Rural communities across Native American reservations are held back by traditional heating sources like coal and wood. This project serves to provide an alternative heating source for these communities. The aim was to create a system that would be available to individuals in struggling communities by addressing major barriers like cost and availability. The passive system utilizes radiation from the sun to transfer heat energy. Antifreeze inside the system is circulated by thermal convection. Warmed antifreeze is displaced to force colder antifreeze back inside the system. This process continues as the day progresses, warming the traditional Navajo home or Hogan. Control testing was recorded for two days. Trial testing was recorded for three days. The hypothesis, if an isolated gain system is constructed with an aluminum backing, 3/8inch copper tubing, and sealed with a tempered glass sheet, then the system will produce the highest temperatures, was not supported. An Arduino microprocessor was programmed to document the temperatures from three sensors. Outdoor temperatures were documented from online weather services. Data collected demonstrated some correlation in heat rise during the coldest time periods however, optimal heat transfer was not evident in the data collected, therefore the hypothesis was not conclusive.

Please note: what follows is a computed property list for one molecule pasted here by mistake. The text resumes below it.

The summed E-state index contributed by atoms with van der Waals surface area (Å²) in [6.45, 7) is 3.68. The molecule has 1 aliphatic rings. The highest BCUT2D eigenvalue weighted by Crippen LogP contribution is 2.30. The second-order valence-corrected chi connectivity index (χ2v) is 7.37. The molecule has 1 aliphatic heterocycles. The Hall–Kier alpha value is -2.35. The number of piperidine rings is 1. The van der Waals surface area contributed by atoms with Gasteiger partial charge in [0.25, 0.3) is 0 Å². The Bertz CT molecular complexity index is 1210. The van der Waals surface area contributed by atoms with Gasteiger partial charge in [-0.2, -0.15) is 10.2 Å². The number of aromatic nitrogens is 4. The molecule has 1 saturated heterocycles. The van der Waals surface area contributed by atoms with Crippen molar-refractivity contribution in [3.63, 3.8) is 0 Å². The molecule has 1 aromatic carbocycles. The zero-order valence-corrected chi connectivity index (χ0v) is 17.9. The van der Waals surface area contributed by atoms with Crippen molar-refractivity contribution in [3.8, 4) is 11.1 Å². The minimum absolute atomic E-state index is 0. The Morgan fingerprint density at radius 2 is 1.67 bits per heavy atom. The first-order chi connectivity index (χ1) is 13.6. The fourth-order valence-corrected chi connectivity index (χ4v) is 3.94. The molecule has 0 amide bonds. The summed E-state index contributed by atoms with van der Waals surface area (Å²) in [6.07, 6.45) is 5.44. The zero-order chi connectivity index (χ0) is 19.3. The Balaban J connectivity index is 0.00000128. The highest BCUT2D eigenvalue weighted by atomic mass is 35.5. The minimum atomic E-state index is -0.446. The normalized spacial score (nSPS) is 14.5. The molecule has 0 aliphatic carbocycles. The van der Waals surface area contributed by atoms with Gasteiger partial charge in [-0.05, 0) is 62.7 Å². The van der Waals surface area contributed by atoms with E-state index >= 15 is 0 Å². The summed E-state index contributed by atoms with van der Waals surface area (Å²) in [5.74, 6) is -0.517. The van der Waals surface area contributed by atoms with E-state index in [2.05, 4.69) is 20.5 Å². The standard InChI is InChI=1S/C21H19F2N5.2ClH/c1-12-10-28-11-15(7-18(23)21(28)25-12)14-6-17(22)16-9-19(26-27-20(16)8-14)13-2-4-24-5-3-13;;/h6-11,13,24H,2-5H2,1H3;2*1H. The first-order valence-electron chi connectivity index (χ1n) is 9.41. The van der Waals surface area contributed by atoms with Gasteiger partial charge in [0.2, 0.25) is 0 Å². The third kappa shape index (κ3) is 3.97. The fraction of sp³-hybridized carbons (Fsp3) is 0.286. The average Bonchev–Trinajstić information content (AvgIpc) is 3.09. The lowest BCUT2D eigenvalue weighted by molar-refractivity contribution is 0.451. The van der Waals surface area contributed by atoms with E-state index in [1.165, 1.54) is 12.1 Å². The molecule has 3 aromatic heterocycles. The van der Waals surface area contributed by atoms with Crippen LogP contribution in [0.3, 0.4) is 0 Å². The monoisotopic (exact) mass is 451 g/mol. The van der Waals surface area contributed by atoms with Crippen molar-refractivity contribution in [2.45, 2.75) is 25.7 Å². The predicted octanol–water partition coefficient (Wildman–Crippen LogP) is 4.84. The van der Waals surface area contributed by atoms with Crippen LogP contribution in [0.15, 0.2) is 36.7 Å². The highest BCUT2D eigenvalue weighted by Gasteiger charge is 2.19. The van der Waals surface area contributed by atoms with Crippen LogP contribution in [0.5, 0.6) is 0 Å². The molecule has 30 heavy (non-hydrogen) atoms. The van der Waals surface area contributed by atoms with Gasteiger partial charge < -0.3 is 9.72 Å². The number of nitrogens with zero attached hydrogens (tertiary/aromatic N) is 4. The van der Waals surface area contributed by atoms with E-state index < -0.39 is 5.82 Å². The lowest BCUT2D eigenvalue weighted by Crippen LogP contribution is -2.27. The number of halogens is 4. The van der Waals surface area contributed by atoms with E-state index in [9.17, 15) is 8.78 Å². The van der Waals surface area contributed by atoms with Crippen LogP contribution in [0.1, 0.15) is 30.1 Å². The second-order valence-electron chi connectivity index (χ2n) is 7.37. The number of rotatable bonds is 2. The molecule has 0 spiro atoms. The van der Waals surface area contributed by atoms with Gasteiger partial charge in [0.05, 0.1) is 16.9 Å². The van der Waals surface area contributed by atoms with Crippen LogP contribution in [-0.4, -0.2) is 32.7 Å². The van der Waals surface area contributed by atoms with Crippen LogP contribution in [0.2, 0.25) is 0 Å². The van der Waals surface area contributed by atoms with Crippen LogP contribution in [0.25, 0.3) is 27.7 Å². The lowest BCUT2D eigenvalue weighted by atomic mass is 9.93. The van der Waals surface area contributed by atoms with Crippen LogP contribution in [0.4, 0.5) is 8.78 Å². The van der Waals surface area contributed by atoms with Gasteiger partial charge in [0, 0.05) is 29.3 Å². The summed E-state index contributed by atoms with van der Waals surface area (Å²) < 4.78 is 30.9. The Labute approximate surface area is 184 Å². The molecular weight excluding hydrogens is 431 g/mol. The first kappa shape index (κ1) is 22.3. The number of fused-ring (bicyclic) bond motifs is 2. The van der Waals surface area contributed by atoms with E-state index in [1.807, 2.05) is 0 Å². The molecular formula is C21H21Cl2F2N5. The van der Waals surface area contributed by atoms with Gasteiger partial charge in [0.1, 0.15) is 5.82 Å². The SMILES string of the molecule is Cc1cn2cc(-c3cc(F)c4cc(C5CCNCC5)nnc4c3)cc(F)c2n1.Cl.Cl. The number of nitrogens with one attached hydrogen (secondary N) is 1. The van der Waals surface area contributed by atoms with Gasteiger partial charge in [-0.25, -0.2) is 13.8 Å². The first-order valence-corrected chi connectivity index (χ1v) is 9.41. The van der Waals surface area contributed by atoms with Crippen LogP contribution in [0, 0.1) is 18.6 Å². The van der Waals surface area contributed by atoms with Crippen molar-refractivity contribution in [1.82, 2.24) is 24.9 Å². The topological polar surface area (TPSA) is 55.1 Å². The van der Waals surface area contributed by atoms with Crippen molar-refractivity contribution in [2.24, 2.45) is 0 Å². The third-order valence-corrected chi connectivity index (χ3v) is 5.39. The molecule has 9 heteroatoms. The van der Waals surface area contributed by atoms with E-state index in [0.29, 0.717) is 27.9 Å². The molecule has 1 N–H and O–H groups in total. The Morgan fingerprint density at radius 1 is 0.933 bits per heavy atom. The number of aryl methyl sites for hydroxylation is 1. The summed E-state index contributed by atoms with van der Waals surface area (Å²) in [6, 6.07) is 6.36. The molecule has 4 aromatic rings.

Arizona State University: For the project that applies computer science to further inquiry in a field other than computer science
Google CS Connect Award